To do that, Paz needed mice that carried the SLC6A1 mutation, so Freed found a company in China that created them to specs. The company replaced a mouse SLC6A1 gene with a human mutated one and shipped them over to Paz's lab. "We call them Maxwell mice," Paz says, "and we are now implanting electrodes into them to see which brain regions generate seizures." That would help them understand what goes wrong and what brain cells are malfunctioning in the SLC6A1 mice—and help scientists better understand what might cause seizures in children.
Bred to carry SLC6A1 mutation, these "Maxwell mice" will help better understand this debilitating genetic disease. (These mice are from Vanderbilt University, where researchers are also studying SLC6A1.)
Courtesy Amber Freed
This information—along with other research Amber is funding in other institutions—will inform the development of a novel genetic treatment, in which scientists would deploy a harmless virus to deliver a healthy, working copy of the SLC6A1 gene into the mice brains. They would likely deliver the therapeutic via a spinal tap infusion, and if it works and doesn't produce side effects in mice, the human trials will follow.
In the meantime, Freed is raising money to fund other research of various stop-gap measures. On April 22, 2021, she updated her Milestone for Maxwell page with a post that her nonprofit is funding yet another effort. It is a trial at Weill Cornell Medicine in New York City, in which doctors will use an already FDA-approved drug, which was recently repurposed for the SLC6A1 condition to treat epilepsy in these children. "It will buy us time," Freed says—while the gene therapy effort progresses.
Freed is determined to beat SLC6A1 before it beats down her family. She hopes to put an end to this disease—and similar genetic diseases—once and for all. Her goal is not only to have scientists create a remedy, but also to add the mutation to a newborn screening panel. That way, children born with this condition in the future would receive gene therapy before they even leave the hospital.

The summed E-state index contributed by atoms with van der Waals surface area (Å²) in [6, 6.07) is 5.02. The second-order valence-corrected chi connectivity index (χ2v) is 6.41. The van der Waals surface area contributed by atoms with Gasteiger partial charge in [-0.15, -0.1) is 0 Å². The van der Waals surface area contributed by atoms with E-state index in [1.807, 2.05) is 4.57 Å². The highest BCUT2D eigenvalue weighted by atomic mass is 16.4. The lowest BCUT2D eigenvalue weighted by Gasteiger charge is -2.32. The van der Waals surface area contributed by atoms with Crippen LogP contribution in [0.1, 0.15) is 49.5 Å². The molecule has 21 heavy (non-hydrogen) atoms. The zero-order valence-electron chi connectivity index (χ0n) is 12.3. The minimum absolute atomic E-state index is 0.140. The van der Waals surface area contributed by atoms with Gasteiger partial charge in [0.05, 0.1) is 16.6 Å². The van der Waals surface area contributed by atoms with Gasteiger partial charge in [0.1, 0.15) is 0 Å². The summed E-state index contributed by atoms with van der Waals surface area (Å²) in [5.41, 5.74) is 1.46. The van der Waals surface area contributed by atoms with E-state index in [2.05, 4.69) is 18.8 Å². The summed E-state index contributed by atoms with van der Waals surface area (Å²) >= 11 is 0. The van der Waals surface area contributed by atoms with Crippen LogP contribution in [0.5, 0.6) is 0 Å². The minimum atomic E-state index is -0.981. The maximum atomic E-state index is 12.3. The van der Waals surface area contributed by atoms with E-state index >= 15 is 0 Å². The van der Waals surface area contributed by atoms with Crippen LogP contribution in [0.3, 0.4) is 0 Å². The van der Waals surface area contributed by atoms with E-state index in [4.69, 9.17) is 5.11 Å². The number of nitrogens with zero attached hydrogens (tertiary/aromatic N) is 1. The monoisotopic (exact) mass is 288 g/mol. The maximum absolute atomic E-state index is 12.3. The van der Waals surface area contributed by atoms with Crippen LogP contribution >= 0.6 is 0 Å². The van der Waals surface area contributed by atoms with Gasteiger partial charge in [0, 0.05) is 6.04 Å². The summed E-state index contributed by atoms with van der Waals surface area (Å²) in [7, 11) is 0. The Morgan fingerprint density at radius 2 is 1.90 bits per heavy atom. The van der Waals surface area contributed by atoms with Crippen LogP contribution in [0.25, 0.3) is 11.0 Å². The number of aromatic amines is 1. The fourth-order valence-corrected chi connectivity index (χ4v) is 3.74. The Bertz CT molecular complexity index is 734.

"I don't want there to be another Maxwell Freed," she says, "and that's why I am fighting like a mother." The gene therapy trial still might be a few years away, but the Weill Cornell one aims to launch very soon—possibly around Mother's Day. This is yet another milestone for Maxwell, another baby step forward—and the best gift a mother can get.
This virtual event will convene leading scientific and medical experts to discuss the most pressing questions around the COVID-19 vaccines for children and teens. A public Q&A will follow the expert discussion.
Thursday, May 13th, 2021
12:30 p.m. - 1:45 p.m. EDT
Virtual on Zoom
You can submit a question for the speakers upon registering.
Dr. H. Dele Davies, M.D., MHCM
Senior Vice Chancellor for Academic Affairs and Dean for Graduate Studies at the University of Nebraska Medical (UNMC). He is an internationally recognized expert in pediatric infectious diseases and a leader in community health.
Dr. Emily Oster, Ph.D.
Professor of Economics at Brown University. She is a best-selling author and parenting guru who has pioneered a method of assessing school safety.
Dr. Tina Q. Tan, M.D.
Professor of Pediatrics at the Feinberg School of Medicine, Northwestern University. She has been involved in several vaccine survey studies that examine the awareness, acceptance, barriers and utilization of recommended preventative vaccines.
Dr. Inci Yildirim, M.D., Ph.D., M.Sc.
Associate Professor of Pediatrics (Infectious Disease); Medical Director, Transplant Infectious Diseases at Yale School of Medicine; Associate Professor of Global Health, Yale Institute for Global Health. She is an investigator for the multi-institutional COVID-19 Prevention Network's (CoVPN) Moderna mRNA-1273 clinical trial for children 6 months to 12 years of age.
About the Event Series
This event is the second of a four-part series co-hosted by Leaps.org, the Aspen Institute Science & Society Program, and the Sabin–Aspen Vaccine Science & Policy Group, with generous support from the Gordon and Betty Moore Foundation and the Howard Hughes Medical Institute.